BOSTON – The Boston area held funerals for two more of its dead Tuesday – including an 8-year-old boy – as evidence mounted that the older Tsarnaev brother had embraced a radical, anti-American strain of Islam and was the driving force behind the Boston Marathon bombing.
Younger brother Dzhokhar Tsarnaev's condition was upgraded from serious to fair as investigators continued building their case against the 19-year-old college student.
He could face the death penalty after being charged Monday with joining forces with his brother, now dead, in setting off the shrapnel-packed pressure-cooker bombs that killed three people.
In Washington, Senate Intelligence Committee member Richard Burr, R-N.C., said after his panel was briefed by federal law enforcement officials that there is "no question" that Tamerlan Tsarnaev, 26, was "the dominant force" behind the attacks, and that the brothers had apparently been radicalized by material on the Internet rather than by contact with militant groups overseas.
Martin Richard, a schoolboy from Boston's Dorchester neighborhood who was the youngest of those killed in the April 15 blasts at the marathon finish line, was laid to rest after a family-only funeral Mass.
"The outpouring of love and support over the last week has been tremendous," the family said in a statement. "This has been the most difficult week of our lives."
A funeral was also held for Massachusetts Institute of Technology police officer Sean Collier, 26, who authorities said was shot to death by the Tsarnaev brothers three days after the bombing. A memorial service for Collier was scheduled for Wednesday at MIT, with Vice President Joe Biden expected to attend.
More than 260 people were injured by the bomb blasts. About 50 were still hospitalized.
Authorities believe neither brother had links to terror groups. However, two U.S. officials said Tuesday that Tamerlan Tsarnaev – who died last week in a gun battle – frequently looked at extremist websites, including Inspire magazine, an English-language online publication produced by al-Qaida's Yemen affiliate. The magazine has endorsed lone-wolf terror attacks.
Both officials spoke on condition of anonymity because they were not authorized to discuss the investigation publicly.
On Capitol Hill, members of the Senate Intelligence Committee were briefed by the FBI and other law enforcement officials at a closed-door session Tuesday evening.
Afterward, Sen. Marco Rubio, R-Fla., described the two brothers as "a couple of individuals who become radicalized using Internet sources."
"So we need to be prepared for Boston-type attacks, not just 9/11-style attacks," Rubio said, referring to lone-wolf terrorists as opposed to well-organized teams from established terror networks.
Sen. Saxby Chambliss, R-Ga., said law enforcement officials have gotten "minimal" information from Dzhokhar Tsarnaev and are still looking into whether the brothers had training or coaching from a foreign group.
The brothers' parents live in Dagestan, a predominantly Muslim province in Russia's Caucasus, where Islamic militants have waged an insurgency against Russian security forces for years.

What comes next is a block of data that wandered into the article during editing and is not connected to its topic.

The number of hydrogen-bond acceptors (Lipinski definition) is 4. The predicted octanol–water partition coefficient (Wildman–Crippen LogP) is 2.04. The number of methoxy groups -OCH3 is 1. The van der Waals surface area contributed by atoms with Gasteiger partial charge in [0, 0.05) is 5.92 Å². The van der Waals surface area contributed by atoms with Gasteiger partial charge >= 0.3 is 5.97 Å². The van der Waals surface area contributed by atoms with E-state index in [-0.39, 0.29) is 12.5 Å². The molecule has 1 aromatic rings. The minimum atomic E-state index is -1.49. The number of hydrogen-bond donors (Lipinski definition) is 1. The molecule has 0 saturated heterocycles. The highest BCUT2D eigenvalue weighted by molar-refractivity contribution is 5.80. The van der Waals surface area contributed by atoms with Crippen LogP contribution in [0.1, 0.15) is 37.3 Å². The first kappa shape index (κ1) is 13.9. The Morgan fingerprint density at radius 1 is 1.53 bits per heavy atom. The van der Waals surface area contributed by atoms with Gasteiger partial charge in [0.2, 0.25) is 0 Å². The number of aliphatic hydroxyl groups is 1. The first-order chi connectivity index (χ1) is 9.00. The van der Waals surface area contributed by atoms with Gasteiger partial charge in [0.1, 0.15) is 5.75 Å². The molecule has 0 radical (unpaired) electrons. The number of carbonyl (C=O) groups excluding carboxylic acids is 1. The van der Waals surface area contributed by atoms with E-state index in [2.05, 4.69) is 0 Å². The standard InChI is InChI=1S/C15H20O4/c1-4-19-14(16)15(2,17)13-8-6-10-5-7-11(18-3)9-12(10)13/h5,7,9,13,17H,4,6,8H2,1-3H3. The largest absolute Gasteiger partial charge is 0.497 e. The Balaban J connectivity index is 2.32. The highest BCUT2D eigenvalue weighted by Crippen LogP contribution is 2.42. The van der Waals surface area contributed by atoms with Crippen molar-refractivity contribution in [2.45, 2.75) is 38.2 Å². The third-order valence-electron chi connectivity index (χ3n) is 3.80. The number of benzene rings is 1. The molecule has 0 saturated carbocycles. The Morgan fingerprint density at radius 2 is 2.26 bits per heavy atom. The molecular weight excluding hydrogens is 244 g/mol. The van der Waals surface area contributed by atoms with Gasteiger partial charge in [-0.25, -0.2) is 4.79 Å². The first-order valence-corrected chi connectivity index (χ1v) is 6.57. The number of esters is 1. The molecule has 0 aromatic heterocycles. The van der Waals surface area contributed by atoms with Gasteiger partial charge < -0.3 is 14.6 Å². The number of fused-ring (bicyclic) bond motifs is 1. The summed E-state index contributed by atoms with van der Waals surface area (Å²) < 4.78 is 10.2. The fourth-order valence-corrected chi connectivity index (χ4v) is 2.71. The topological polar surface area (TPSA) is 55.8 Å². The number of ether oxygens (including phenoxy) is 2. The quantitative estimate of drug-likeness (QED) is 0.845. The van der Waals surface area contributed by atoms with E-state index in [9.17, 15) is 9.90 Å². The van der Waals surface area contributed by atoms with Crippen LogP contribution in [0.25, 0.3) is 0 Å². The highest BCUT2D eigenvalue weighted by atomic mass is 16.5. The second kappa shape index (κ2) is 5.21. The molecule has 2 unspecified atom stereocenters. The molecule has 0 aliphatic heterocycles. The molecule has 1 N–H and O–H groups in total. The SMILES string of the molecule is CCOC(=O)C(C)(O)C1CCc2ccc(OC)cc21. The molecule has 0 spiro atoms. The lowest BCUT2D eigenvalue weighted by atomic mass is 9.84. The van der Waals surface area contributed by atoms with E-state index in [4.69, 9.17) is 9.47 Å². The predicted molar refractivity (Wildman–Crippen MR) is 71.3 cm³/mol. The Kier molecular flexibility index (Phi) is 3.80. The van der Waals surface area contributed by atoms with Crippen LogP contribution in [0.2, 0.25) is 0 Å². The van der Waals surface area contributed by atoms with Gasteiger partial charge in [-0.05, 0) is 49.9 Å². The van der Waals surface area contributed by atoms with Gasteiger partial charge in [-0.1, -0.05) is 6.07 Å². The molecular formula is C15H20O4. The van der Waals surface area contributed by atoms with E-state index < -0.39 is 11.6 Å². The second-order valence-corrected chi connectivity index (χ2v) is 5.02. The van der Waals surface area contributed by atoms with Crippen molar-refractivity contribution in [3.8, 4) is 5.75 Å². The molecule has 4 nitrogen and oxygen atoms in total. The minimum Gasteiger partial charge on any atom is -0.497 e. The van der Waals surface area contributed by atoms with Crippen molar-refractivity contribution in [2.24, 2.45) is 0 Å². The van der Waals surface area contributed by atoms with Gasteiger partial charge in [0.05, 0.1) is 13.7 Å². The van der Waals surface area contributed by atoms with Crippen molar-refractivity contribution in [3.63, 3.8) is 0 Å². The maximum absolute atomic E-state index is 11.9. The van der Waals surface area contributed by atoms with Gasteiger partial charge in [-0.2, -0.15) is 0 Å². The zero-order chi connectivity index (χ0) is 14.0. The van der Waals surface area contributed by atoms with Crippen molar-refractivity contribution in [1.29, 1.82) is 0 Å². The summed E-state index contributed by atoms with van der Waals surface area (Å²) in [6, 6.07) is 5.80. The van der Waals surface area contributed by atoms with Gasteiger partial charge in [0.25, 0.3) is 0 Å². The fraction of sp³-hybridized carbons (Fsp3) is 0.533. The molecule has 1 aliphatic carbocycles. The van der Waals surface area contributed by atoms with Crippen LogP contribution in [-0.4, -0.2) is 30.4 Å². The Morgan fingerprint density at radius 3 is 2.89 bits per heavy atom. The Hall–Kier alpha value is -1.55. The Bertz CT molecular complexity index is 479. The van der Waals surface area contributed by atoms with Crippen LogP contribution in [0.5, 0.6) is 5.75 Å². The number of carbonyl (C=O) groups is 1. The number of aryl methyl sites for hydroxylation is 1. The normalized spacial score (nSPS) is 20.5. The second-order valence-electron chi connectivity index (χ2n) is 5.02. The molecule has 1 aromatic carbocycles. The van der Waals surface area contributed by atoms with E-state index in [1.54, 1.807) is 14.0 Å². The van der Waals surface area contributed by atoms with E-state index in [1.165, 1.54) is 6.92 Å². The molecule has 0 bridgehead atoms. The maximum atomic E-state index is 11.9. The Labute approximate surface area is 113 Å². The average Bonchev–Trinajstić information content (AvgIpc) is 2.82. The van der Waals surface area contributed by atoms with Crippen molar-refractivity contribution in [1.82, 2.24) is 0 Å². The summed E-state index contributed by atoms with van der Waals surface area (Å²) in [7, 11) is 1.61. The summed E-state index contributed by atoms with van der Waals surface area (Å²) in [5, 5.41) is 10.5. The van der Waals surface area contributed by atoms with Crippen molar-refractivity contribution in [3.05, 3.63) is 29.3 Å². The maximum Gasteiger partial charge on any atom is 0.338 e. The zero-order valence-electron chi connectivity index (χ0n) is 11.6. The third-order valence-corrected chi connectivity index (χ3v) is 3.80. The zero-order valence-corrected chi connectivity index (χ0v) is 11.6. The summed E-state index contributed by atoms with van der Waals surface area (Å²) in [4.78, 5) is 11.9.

Family members reached in the U.S. and abroad by The Associated Press said Tamerlan was steered toward a strict strain of Islam under the influence of a Muslim convert known to the Tsarnaev family only as Misha.
After befriending Misha, Tamerlan gave up boxing, stopped studying music and began opposing the wars in Afghanistan and Iraq, according to family members, who said he turned to websites and literature claiming that the CIA was behind 9/11.
"Somehow, he just took his brain," said Tamerlan's uncle, Ruslan Tsarni of Montgomery Village, Md., who recalled conversations with Tamerlan's worried father about Misha's influence.
"You could always hear his younger brother and sisters say, 'Tamerlan said this,' and 'Tamerlan said that.' Dzhokhar loved him. He would do whatever Tamerlan would say," recalled Elmirza Khozhugov, the ex-husband of Tamerlan's sister. He spoke by telephone from his home in Almaty, Kazakhstan.
The brothers, who came to the U.S. from Russia a decade ago, were raised in a home that followed Sunni Islam, the religion's largest sect, but were not regulars at the mosque and rarely discussed religion, Khozhugov said.
Then, in 2008 or 2009, Tamerlan met Misha, a heavyset bald man with a reddish beard. Khozhugov didn't know where they met but believed they attended a Boston-area mosque together.
Hoping to learn more about the Tsarnaev brothers' motives, U.S. investigators traveled to southern Russia on Tuesday to speak to their parents, a U.S. Embassy official said.
A lawyer for the family, Zaurbek Sadakhanov, said the parents had just seen pictures of the mutilated body of their elder son and were not up to speaking with anyone.
In Massachusetts, the state House turned aside a bid by several lawmakers to reinstate the death penalty in certain cases, including the murder of police officers. In a 119-38 vote, the House sent the proposal to a study committee rather than advance it to an up-or-down vote.
In another development, April Walton, the manager of Phantom Fireworks of Seabrook, N.H., said Tamerlan Tsarnaev bought 48 mortar shells at the store in February.
Company Vice President William Weimer said FBI agents visited the store on Friday, interviewed staff and checked its computers. He said the amount of gunpowder that could be extracted from the fireworks would not have been enough for the Boston bombs.
Associated Press writers Bridget Murphy and Bob Salsberg in Boston, Lynn Berry in Moscow, and Adam Goldman, Eric Tucker, Matt Apuzzo, Kimberly Dozier and Eileen Sullivan in Washington contributed to this report.